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The two top physician concerns in general surgery patients post-operatively have been about pulmonary emboli (PE) and myocardial infarction (MI) with therapeutic measures for each of these potential conditions.   Interestingly, a recent study by Laurie Barclay, MD, from Methodist Hospital Research Institute of Houston, Texas reported that sepsis and septic shock are more likely to occur post-operatively. 

The study compared incidence, mortality, and risk factors for sepsis and septic shock with those for PE and MI in a patient population of 363,897 general surgery patients included from the 2005-2007  National Surgical Quality Improvement Program (NSQIP) data set.   Sepsis occurred in 2.3% of patients, septic  shock in 1.6% of patients while pulmonary embolism occurred 0.3%, and myocardial infarction in 0.2% .  The greatest proportion of patients were 60 years of age or greater in the septic shock group (70.3%) compared with 40.2% of those with no sepsis and 51.7% of those with sepsis alone.

Comparatively speaking, patients entering the hospital for emergency surgery had a higher incidence of sepsis (4.5% versus 2.0% in the elective admit population).  Risk of sepsis and septic shock were 6-fold higher in patients with other comorbid conditions and they had increased risks of mortality.

The study conclusions, based on record review of 363,897 patients, demonstrated that sepsis needed to be screened more acutely by general surgeons in order to prevent sepsis-associated morbidity and mortality in the their inpatient populations.


1.  Sepsis in General Surgery

The 2005-2007 National Surgical Quality Improvement Program Perspective

Laura J. Moore, MD; Frederick A. Moore, MD; S. Rob Todd, MD; Stephen L. Jones, MD; Krista L. Turner, MD; Barbara L. Bass, MD

Arch Surg. 2010;145(7):695-700.

2Archives of Surgery,  Vol. 145, No. 7, July 2010

Sepsis in General Surgery: The 2005-2007 National Surgical Quality Improvement Program Perspective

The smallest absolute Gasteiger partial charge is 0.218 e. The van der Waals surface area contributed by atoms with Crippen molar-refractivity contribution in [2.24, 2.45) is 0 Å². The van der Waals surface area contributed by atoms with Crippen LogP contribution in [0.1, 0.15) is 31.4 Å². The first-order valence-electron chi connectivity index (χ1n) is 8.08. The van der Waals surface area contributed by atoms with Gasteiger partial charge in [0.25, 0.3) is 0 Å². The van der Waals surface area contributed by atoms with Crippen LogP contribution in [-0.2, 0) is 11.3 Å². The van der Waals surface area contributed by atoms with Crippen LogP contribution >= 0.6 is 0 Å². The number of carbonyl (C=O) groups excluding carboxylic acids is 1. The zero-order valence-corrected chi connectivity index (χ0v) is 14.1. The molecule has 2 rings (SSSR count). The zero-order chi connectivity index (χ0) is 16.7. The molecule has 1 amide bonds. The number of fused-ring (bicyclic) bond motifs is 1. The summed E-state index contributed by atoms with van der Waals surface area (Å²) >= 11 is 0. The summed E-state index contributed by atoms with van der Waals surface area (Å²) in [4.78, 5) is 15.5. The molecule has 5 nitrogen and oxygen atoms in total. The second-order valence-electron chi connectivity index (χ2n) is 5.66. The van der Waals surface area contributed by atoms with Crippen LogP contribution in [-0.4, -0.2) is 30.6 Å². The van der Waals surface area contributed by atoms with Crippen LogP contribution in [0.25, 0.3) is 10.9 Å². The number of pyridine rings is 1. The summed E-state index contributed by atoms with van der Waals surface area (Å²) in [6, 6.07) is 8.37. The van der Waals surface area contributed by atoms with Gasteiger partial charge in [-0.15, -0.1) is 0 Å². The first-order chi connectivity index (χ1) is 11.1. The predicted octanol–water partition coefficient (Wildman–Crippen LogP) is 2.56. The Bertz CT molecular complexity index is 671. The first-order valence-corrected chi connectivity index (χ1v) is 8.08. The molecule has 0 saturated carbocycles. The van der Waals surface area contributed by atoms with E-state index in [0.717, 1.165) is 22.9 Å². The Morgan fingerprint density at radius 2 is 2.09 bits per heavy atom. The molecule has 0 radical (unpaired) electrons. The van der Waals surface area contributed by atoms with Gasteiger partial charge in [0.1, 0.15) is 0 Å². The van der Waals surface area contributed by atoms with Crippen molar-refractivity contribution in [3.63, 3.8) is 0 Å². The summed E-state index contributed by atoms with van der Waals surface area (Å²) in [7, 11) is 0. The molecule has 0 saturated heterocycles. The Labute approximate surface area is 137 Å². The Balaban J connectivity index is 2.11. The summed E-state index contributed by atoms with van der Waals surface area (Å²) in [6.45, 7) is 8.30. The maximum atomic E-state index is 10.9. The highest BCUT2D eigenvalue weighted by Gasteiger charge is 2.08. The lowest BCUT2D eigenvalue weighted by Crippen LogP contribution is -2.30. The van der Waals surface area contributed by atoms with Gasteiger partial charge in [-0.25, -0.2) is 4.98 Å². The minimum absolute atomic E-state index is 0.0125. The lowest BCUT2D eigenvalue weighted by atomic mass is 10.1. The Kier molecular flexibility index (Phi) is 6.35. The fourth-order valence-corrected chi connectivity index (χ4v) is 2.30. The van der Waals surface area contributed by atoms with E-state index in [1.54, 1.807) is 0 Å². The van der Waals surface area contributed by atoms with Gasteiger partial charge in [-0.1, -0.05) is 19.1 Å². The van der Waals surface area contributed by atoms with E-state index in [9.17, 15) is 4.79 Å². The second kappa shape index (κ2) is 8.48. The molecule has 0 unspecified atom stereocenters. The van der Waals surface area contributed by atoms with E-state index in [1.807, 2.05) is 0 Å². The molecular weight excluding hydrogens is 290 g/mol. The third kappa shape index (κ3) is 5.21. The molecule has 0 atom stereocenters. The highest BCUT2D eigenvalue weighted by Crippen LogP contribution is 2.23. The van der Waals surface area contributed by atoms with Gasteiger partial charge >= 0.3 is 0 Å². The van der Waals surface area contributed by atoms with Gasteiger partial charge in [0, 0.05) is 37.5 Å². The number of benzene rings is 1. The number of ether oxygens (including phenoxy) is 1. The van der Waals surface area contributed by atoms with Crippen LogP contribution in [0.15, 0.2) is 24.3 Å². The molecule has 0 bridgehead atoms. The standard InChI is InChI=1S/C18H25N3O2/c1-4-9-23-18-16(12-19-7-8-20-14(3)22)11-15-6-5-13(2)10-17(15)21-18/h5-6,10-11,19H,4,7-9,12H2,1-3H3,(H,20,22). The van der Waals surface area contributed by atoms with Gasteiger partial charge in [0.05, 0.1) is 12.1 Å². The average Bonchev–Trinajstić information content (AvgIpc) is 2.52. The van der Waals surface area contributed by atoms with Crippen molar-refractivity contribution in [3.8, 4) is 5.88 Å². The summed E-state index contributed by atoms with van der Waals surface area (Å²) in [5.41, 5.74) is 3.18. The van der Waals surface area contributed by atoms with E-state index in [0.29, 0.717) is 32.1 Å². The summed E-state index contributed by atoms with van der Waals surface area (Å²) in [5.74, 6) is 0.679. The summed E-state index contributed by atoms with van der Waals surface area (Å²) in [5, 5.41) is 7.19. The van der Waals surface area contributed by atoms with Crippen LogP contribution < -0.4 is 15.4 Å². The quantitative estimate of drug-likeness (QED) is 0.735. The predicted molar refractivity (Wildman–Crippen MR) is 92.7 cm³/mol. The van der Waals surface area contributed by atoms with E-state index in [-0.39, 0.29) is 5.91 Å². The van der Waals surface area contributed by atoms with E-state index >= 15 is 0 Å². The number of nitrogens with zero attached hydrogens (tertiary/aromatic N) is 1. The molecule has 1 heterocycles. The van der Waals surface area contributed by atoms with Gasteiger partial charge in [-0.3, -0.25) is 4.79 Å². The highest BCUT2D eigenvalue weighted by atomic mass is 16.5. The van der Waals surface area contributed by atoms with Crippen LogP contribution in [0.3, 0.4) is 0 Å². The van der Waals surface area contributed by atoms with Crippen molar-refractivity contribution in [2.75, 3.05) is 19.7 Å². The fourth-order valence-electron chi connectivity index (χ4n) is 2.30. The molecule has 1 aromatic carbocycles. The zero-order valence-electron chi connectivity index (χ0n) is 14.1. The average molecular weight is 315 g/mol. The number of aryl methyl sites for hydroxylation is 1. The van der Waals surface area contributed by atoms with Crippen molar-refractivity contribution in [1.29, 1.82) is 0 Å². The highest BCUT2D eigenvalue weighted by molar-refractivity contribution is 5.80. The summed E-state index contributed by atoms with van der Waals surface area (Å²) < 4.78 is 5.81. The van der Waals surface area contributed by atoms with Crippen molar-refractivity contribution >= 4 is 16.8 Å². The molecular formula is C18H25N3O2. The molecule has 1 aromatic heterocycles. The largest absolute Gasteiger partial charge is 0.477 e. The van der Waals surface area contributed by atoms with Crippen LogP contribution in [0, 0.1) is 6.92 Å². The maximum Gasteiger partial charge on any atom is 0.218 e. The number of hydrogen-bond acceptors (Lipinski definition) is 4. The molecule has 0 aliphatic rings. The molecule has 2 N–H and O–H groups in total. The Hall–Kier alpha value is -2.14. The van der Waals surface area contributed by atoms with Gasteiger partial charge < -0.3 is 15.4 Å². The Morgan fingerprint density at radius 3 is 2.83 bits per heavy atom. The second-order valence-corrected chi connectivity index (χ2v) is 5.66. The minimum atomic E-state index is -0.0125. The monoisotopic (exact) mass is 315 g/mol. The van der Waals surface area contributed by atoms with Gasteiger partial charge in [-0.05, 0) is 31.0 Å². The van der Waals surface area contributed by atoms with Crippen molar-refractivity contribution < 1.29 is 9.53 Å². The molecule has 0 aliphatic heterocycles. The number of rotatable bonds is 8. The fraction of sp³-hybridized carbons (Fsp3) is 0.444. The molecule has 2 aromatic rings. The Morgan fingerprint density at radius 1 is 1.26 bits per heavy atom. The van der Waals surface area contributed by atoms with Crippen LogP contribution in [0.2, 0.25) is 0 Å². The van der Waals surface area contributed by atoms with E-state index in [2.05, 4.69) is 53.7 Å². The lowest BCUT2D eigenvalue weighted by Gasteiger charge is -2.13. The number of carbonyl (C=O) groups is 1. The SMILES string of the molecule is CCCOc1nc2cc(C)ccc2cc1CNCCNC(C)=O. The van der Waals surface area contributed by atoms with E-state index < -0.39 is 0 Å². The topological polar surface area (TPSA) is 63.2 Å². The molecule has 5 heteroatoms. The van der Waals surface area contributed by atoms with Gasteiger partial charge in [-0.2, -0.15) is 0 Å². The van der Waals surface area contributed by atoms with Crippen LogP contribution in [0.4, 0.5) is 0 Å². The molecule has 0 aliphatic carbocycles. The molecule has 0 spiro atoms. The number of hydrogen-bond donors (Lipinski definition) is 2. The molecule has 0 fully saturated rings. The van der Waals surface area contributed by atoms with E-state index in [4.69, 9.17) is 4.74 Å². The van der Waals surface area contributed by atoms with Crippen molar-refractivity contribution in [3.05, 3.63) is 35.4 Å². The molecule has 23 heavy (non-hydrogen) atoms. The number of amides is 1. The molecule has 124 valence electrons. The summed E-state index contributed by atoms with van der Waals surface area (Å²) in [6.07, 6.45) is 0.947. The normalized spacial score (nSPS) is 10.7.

Remote medical coding and remote cancer registry have become very popular over the past decade in the HIM industry.  On a daily basis, our company receives inquiries for remote coding and remote CTR positions.  While there are many well-qualified professionals in the field, it should be noted that accurate coding and cancer registry abstracting are just the first of many ingredients that comprise a high level of customer service for our clients.  Familiarity with various computer systems and Information Technology security will certainly set you apart from your competitors while applying for remote positions.  Below is a brief checklist of some additional skills that we search for when evaluating remote HIM professionals:

       1.  Level of familiarity with HIPAA Privacy and Security Regulations and state-specific privacy

            and security laws and regulations.

       2.  Level of computer proficiency

       3.  Appropriate computer hardware (modern PC and secure, high-speed internet connection)

       4.  Level of familiarity with various hospital EMR and abstracting systems

       5.  Ability to professionally communicate with IT personnel and hospital IT help desk support

       6.  Time management skills

Please note that the above is by no means intended to serve as an all-inclusive list.  In order to provide our clients with the highest quality work product while maintaining optimum production levels, we are always searching for candidates with the above-mentioned skills.  If your department is seeking to engage an HIM Outsourcing firm for remote coding or remote oncology data management, be sure to inquire about the company's remote staff.  for example:

Does the company have an in-house IT Department?

How does the company screen its remote employee candidates?

What other in-house measures are in place to ensure the highest level of client satisfaction?

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